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Ukraine slams 'second-class treatment' after Scholz dashes Kyiv's hopes of quick EU membership

German Chancellor Olaf Scholz
German Chancellor Olaf Scholz Copyright Credit: AP
Copyright Credit: AP
By Joshua Askew with AFP
Published on Updated
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It comes after Scholz had said there are no shortcuts to Ukraine's EU membership bid.

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Kyiv has hit back at the "second-class treatment" of Ukraine after Germany's chancellor Olaf Scholz poured cold water on the war-torn country being given quick European Union membership.

In a speech at the Bundestag on Thursday morning, Scholz said he was against granting Ukraine a "shortcut" to join the bloc.

He said giving Kyiv quicker access would be unfair on countries in the Western Balkans, who have been waiting years to join

"The fact that there is no shortcut on the road to EU membership [of Ukraine] is an imperative of fairness towards the six countries of the Western Balkans," said Scholz.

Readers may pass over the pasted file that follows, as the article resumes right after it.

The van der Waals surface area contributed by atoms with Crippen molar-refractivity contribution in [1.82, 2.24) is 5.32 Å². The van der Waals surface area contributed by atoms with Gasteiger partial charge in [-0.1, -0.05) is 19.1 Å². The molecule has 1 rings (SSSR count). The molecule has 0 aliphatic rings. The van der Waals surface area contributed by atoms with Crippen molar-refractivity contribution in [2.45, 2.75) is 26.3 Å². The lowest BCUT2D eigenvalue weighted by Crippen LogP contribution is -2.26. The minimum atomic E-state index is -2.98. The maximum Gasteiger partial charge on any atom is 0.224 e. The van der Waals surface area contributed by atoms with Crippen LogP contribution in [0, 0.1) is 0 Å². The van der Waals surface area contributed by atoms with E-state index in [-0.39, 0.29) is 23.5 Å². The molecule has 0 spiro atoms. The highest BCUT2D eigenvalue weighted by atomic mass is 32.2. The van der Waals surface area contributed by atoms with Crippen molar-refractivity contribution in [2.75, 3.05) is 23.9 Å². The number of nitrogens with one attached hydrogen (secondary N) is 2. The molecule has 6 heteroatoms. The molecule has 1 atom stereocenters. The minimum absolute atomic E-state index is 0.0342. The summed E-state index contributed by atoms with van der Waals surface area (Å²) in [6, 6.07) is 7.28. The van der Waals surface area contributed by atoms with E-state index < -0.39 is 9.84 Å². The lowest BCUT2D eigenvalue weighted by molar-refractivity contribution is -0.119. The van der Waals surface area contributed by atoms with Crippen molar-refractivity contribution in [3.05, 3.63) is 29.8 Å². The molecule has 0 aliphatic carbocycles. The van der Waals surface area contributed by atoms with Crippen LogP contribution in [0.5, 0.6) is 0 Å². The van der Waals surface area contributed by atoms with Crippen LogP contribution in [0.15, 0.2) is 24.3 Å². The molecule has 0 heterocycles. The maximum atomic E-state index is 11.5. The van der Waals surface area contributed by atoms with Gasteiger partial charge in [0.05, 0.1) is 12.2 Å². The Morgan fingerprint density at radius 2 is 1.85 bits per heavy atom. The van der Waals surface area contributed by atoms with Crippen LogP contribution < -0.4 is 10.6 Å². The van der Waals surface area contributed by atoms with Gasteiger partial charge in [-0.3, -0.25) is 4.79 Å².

"French President Emmanuel Macron is right to stress that the accession process is not a matter of a few months or a few years." 

Ukraine President Volodymyr Zelenskyy asked to join the EU on 28 February, just four days after Russian troops invaded.

EU chief Ursula von der Leyen told Euronews that "Ukraine is one of us and we want them in the EU" but there has been little progress since. 

Earlier this month, Macron said Ukraine's EU bid could take decades.

Tweeting on Thursday, Dmytro Kuleba, Ukraine's foreign minister said: "The strategic ambiguity about the European perspective of Ukraine practised by some EU capitals in recent years has failed and must stop."

He added the "second-class treatment" of Ukraine had "hurt [the] feelings of Ukrainians".

Meanwhile, Scholz insisted enlargement remained in Germany's "strategic interest" in the face of Russia, which already wields powerful influence over certain countries in the region, especially in the former USSR.

However, he said this "is also about our own security which cannot exist without a European and stable Western Balkans". 

In April, the German leader said he wanted to revive the process of accession of the six Balkan candidates "with all the force at his disposal".

Serbia, North Macedonia, Montenegro and Albania are all considered "candidates for EU membership", while Kosovo and Bosnia and Herzegovina are "potential candidates".

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